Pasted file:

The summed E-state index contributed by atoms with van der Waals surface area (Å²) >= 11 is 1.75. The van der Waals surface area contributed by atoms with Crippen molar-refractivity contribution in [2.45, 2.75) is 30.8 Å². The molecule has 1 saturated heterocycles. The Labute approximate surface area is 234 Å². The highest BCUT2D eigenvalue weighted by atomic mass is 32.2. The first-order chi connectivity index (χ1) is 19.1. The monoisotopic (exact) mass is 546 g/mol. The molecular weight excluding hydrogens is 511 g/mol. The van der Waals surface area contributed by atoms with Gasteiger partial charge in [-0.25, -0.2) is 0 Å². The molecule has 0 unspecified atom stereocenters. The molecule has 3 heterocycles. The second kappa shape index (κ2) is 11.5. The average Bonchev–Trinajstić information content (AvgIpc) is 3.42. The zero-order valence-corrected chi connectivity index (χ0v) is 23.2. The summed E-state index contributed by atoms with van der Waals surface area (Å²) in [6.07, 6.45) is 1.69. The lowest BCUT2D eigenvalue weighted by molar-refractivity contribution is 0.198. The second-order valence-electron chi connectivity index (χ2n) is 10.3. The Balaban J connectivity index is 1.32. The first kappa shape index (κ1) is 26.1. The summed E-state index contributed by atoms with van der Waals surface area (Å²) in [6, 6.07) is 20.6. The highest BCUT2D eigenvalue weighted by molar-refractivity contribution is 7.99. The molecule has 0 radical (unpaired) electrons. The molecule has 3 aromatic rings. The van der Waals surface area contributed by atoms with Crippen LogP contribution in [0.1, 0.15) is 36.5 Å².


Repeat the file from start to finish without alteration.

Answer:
The summed E-state index contributed by atoms with van der Waals surface area (Å²) >= 11 is 1.75. The van der Waals surface area contributed by atoms with Crippen molar-refractivity contribution in [2.45, 2.75) is 30.8 Å². The molecule has 1 saturated heterocycles. The Labute approximate surface area is 234 Å². The highest BCUT2D eigenvalue weighted by atomic mass is 32.2. The first-order chi connectivity index (χ1) is 19.1. The monoisotopic (exact) mass is 546 g/mol. The molecular weight excluding hydrogens is 511 g/mol. The van der Waals surface area contributed by atoms with Gasteiger partial charge in [-0.25, -0.2) is 0 Å². The molecule has 0 unspecified atom stereocenters. The molecule has 3 heterocycles. The second kappa shape index (κ2) is 11.5. The average Bonchev–Trinajstić information content (AvgIpc) is 3.42. The zero-order valence-corrected chi connectivity index (χ0v) is 23.2. The summed E-state index contributed by atoms with van der Waals surface area (Å²) in [6.07, 6.45) is 1.69. The lowest BCUT2D eigenvalue weighted by molar-refractivity contribution is 0.198. The second-order valence-electron chi connectivity index (χ2n) is 10.3. The Balaban J connectivity index is 1.32. The first kappa shape index (κ1) is 26.1. The summed E-state index contributed by atoms with van der Waals surface area (Å²) in [6, 6.07) is 20.6. The highest BCUT2D eigenvalue weighted by molar-refractivity contribution is 7.99. The molecule has 0 radical (unpaired) electrons. The molecule has 3 aromatic rings. The van der Waals surface area contributed by atoms with Crippen LogP contribution in [0.1, 0.15) is 36.5 Å².